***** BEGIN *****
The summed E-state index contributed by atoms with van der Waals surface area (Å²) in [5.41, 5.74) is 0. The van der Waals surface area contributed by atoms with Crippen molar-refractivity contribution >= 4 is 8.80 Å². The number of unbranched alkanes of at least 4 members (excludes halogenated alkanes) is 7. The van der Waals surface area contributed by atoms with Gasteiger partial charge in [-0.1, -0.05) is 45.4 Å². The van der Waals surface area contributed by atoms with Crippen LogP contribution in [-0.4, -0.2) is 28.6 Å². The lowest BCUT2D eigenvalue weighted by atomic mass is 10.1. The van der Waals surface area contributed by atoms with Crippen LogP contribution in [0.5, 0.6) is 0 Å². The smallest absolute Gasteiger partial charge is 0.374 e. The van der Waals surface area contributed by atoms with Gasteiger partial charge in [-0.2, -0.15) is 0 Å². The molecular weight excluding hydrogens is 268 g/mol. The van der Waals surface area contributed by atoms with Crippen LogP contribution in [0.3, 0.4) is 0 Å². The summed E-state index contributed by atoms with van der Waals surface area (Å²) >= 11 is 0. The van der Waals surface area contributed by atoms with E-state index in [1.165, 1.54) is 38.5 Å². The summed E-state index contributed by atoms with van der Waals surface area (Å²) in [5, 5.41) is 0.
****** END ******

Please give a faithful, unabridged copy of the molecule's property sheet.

The summed E-state index contributed by atoms with van der Waals surface area (Å²) in [5.41, 5.74) is 0. The van der Waals surface area contributed by atoms with Crippen molar-refractivity contribution >= 4 is 8.80 Å². The number of unbranched alkanes of at least 4 members (excludes halogenated alkanes) is 7. The van der Waals surface area contributed by atoms with Gasteiger partial charge in [-0.1, -0.05) is 45.4 Å². The van der Waals surface area contributed by atoms with Crippen LogP contribution in [-0.4, -0.2) is 28.6 Å². The lowest BCUT2D eigenvalue weighted by atomic mass is 10.1. The van der Waals surface area contributed by atoms with Crippen LogP contribution in [0.5, 0.6) is 0 Å². The smallest absolute Gasteiger partial charge is 0.374 e. The van der Waals surface area contributed by atoms with Gasteiger partial charge in [-0.2, -0.15) is 0 Å². The molecular weight excluding hydrogens is 268 g/mol. The van der Waals surface area contributed by atoms with Crippen LogP contribution in [0.3, 0.4) is 0 Å². The summed E-state index contributed by atoms with van der Waals surface area (Å²) >= 11 is 0. The van der Waals surface area contributed by atoms with E-state index in [1.165, 1.54) is 38.5 Å². The summed E-state index contributed by atoms with van der Waals surface area (Å²) in [5, 5.41) is 0.